As the Biden administration fleshes out the details on the President’s proposed American Jobs Plan, which includes as much as $100 billion to fund expanded high-speed Internet connectivity and bring much needed competition to the broadband market, opponents (mostly Congressional Republicans and lobbyists for the big telecom companies) are tossing the word “overbuilding” around, ostensibly as a warning against wasteful government spending.
Case in point: U.S. Sen. Roger Wicker of Mississippi, the ranking Republican on the Commerce, Science & Transportation Committee recently told Bloomberg News, “The president’s broadband proposal opens the door for duplication and overbuilding.”
Meanwhile, many of his constituents in his home state point to how broadband infrastructure has actually been underbuilt by incumbent providers, leaving the Magnolia State and its broadband hungry residents in the digital dust.
Ideology vs. Reality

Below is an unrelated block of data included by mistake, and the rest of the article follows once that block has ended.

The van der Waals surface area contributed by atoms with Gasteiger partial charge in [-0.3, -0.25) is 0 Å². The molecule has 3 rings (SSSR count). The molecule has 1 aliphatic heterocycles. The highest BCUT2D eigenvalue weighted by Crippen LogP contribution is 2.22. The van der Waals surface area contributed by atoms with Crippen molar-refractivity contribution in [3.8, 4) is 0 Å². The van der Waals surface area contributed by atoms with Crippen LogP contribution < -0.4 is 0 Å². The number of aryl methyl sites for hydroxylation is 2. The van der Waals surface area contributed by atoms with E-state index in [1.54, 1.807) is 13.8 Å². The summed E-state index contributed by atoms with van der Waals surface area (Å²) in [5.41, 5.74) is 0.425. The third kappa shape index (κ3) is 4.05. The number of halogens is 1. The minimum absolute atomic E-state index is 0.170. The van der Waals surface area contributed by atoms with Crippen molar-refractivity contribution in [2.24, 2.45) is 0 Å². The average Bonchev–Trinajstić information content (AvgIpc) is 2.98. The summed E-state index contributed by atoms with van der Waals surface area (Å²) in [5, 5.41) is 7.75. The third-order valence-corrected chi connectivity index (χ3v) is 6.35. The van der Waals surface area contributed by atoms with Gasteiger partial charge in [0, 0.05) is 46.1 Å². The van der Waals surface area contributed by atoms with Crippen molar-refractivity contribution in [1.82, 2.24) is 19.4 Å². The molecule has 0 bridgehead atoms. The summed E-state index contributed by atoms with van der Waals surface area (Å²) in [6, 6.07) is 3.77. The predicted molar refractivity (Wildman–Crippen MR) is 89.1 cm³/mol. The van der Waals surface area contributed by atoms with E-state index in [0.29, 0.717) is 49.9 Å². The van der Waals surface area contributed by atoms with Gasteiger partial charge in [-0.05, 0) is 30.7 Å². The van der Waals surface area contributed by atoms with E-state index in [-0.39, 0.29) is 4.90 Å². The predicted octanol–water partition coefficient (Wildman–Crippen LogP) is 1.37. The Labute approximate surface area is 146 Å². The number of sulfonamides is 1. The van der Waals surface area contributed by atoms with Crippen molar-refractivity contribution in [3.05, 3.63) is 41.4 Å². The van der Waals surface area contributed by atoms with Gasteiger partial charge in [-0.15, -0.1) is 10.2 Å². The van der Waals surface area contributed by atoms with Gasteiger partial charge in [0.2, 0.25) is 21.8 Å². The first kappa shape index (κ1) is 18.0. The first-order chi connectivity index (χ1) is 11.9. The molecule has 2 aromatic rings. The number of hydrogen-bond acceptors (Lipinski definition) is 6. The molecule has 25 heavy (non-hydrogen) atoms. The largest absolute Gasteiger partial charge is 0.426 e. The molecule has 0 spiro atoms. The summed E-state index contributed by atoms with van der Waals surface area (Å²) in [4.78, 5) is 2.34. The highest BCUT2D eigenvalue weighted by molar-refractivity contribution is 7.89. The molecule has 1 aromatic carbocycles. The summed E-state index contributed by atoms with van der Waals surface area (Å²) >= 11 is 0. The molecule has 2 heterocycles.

“For a poor state like Mississippi, being left behind by a 21st century economy is tantamount to economic death. Senator Wicker's concern about overbuilding and duplication is certainly not the case for the families and small businesses he represents across broad areas of this rural state in economic distress,” is how Oleta Garrett Fitzgerald, Children's Defense Fund Southern Regional Director and head of the Southern Rural Black Women's Initiative, responded to Wicker’s assessment.
To put it mildly, she doesn’t feel that the state has adequate Internet access networks today.
“Our families, schools, and small businesses require resources only available to us from the federal government as Mississippi's tax base is not sufficient to meet the challenge ahead for Internet services that are quality and affordable. Much like rural electrification, Senator Wicker could help by ensuring that buildout makes business sense to Internet service providers across a large landmass and low populated areas, and that it is affordable. Our families, schools and businesses located in these areas can then have what is comparable to electricity in today's world to be...Read more